Grapple Series, Session 3: Economics of AI

April 21, 2020
By Christina Cantrill

By Beatrice Dias, Michelle King, and Laura Roop

Our third session in the Grapple Series focused on exploring the economic engine that propels advances in AI technology. This led us to grapple with the motivations behind the tools – from whose gaze are these technologies designed, and to whose benefit?

Before engaging with the theme of the session, we needed to pause to reflect on the COVID-19 pandemic and the questions this crisis compels us to grapple with. We wondered about (among other things):

  • Whether the pandemic has altered our perception of technology.
  • How the algorithms we designed for avoiding the common cold resonate with the current moment.
  • Can algorithms be responsive to fragility and volatility and community?
  • How our education system might change through lessons learned during this crisis.
  • What opportunities are opening up for us at this moment?
  • How we wrestle with the deep societal inequities this pandemic is unveiling?
  • What practices we are willing to let go of, and what new habits we want to hold on to?
  • What we are willing to give up to save others.

We also briefly brainstormed some ideas for how we could use the materials and lessons we are collectively building through this series, outside of the context of our Grapple group. Most of us discussed possible ways we can take these conversations into other spaces, especially those involving students. How can we bring questions about equity and ethics into discussions about AI, so those considerations are made before the technology is deployed or even designed? We hope to continue grappling with this question during our final session.

Once our group had the necessary time to reflect, feel and share about this current moment, we dove into the theme of the session – Economics of AI. Inspired by our pre-reading and prior work, we engaged the group in our adaptation of the game “The Price Is Right”. However, instead of considering monetary costs, we explored more invisible currencies that we may give up or ‘pay’ in exchange for goods and services from corporate structures that utilize AI.

Our list of AI & Humanity Wallet Currencies were as follows: Privacy, Power, Goodwill towards Others, Social Credit, Attention, Integrity, Autonomy, Influence, Authenticity. Convenience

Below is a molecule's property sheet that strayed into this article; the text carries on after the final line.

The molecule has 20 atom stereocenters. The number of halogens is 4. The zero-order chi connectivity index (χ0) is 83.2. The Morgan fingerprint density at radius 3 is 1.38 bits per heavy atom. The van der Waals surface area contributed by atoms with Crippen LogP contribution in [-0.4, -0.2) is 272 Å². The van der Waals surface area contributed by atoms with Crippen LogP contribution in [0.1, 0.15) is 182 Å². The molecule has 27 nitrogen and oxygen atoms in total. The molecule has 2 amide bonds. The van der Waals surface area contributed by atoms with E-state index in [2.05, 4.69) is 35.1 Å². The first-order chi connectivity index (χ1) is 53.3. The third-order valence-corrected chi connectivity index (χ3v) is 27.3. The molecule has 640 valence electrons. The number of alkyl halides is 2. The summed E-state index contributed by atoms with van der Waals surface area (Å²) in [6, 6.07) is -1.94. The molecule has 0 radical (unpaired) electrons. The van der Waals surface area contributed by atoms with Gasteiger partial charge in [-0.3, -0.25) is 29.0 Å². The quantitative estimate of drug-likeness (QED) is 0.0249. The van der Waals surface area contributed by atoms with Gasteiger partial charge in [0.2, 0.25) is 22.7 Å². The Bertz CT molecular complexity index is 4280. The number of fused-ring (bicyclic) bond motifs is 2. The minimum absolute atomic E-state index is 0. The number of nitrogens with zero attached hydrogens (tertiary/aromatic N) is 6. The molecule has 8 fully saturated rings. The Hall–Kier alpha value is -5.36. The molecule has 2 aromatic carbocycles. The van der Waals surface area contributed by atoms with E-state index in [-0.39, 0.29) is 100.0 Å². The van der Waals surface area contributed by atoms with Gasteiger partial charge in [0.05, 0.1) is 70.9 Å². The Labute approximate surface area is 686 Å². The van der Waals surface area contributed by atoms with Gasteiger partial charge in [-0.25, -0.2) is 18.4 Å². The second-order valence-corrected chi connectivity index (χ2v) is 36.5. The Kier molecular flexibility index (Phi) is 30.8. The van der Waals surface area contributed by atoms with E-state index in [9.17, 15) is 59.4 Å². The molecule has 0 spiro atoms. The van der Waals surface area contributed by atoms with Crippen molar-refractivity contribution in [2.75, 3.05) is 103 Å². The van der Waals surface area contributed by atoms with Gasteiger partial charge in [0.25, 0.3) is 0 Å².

With these currencies in hand, we grappled with what we would be willing to give up and, at times, what we do give up to participate in AI systems. These are some of the questions we grappled with:

  • What do we give up when we sign up for grocery store perks?
  • What do we give up when we sign up for Amazon Prime membership?
  • What currencies would we spend if we choose to enroll in a program that offers thousands of dollars worth of products to our classroom, “free” of charge, in exchange for endorsing those tools?
  • What currencies do we pay when we bring a virtual assistant (e.g. Alexa) into our homes or install a ‘smart’ doorbell?
  • What would we be willing to give up to provide health care access to all or to raise the minimum wage?

We concluded our discussion by exploring other invisible currencies we hold and spend in our day-to-day interactions, outside of the 10 on our original list. The group offered: Time, Safety, Loyalty, Creativity, Relationships, Health, Love and Humanity. How much of these currencies can we actually afford to spend, and are they truly ours to spend? In a world where most AI driven tech platforms come to us at no monetary cost, we must grapple with the unspoken and less quantifiable costs of our complicity with, and participation in these systems. How do we understand our individual and collective power within these structures, and how easily do we give up our collective power?

Tune into our fourth and final Grapple Series session this month, on April 23rd, when we will grapple with what it means to be human in today’s society; a world pervaded by the artificial and fake news, where truth, facts and reality seem increasingly blurred from our view.

Session 3: March 26, 2020—The Economics of AI


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